Summary: On Monday, the Office for National Statistics issued a revised measure of both real household disposable income and the household saving ratio, which made them seem worse than previously thought. We compare the measures in this week's chart.
What does the chart show? The chart shows Real Household Disposable Income (in blue, measured against the left hand axis) and the Savings Ratio (in red, measured against the right hand axis), with the official figures represented by the solid lines, and the new figures represented by the dotted lines. More detail on the differences between the old and new figures is included below. The real household disposable income figure is an index of the real purchasing power of households (all income including social benefits and net property income, less taxes on income and wealth, adjusted for inflation), where the final quarter of 1997 is equal to 100. The saving ratio is gross household savings (the difference between total household income and all consumption on goods and services) as a percentage of total disposable income.
Why is the chart interesting? The new figures produced by the ONS this week have come about as a result of an attempt to produce more realistic figures that represent more accurately what households in the UK have been experiencing. The official measurements of disposable income have previously included elements that make sense from a national accounting perspective, but that aren't really felt by real households, and the new figures represented by the dotted lines above have removed these. For example, the official statistics include an "imputed rent", which tries to capture the value that owner-occupiers receive from their homes by adding what they would have had to pay in rent to their theoretical income. Although this benefit is felt by the home-owners, it is not money they ever actually see, and does not therefore impact on their spending decisions or necessarily affect how well-off they feel. The new methodology removes imputed rent, as well as other non-cash elements, from the figures.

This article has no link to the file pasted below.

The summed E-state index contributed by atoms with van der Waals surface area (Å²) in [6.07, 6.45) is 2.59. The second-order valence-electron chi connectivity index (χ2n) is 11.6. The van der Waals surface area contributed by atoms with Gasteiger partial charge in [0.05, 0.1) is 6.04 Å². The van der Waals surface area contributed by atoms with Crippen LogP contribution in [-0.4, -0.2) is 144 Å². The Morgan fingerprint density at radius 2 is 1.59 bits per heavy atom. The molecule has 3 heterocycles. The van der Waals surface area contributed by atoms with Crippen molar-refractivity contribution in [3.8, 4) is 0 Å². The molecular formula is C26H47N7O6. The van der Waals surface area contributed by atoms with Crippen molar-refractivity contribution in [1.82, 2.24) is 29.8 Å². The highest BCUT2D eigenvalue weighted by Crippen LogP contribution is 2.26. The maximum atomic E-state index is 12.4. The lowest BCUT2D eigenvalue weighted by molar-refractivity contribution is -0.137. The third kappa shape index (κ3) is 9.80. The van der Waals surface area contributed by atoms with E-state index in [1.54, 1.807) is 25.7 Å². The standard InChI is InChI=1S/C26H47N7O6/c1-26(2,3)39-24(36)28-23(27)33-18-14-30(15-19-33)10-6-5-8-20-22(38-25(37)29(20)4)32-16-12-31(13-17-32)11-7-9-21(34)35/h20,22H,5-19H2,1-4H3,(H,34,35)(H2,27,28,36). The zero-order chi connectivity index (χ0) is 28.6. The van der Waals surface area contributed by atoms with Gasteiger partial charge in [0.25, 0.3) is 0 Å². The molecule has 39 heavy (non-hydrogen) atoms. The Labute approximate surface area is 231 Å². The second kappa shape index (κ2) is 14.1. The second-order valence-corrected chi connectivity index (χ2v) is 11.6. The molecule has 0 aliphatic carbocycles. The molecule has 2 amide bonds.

The effect is that real household disposable income is much lower than previously thought (two times the 1997 figure, rather than two and a half times), more on a par with 2002 levels than 2006 levels. The implications for the saving ratio are even more stark: despite going up significantly in the immediate aftermath of the financial crisis, they have been negative since 2012/13 (the beginning of the strong recovery in the UK), implying that households are either running down previous savings or are taking on more borrowing to fund consumption.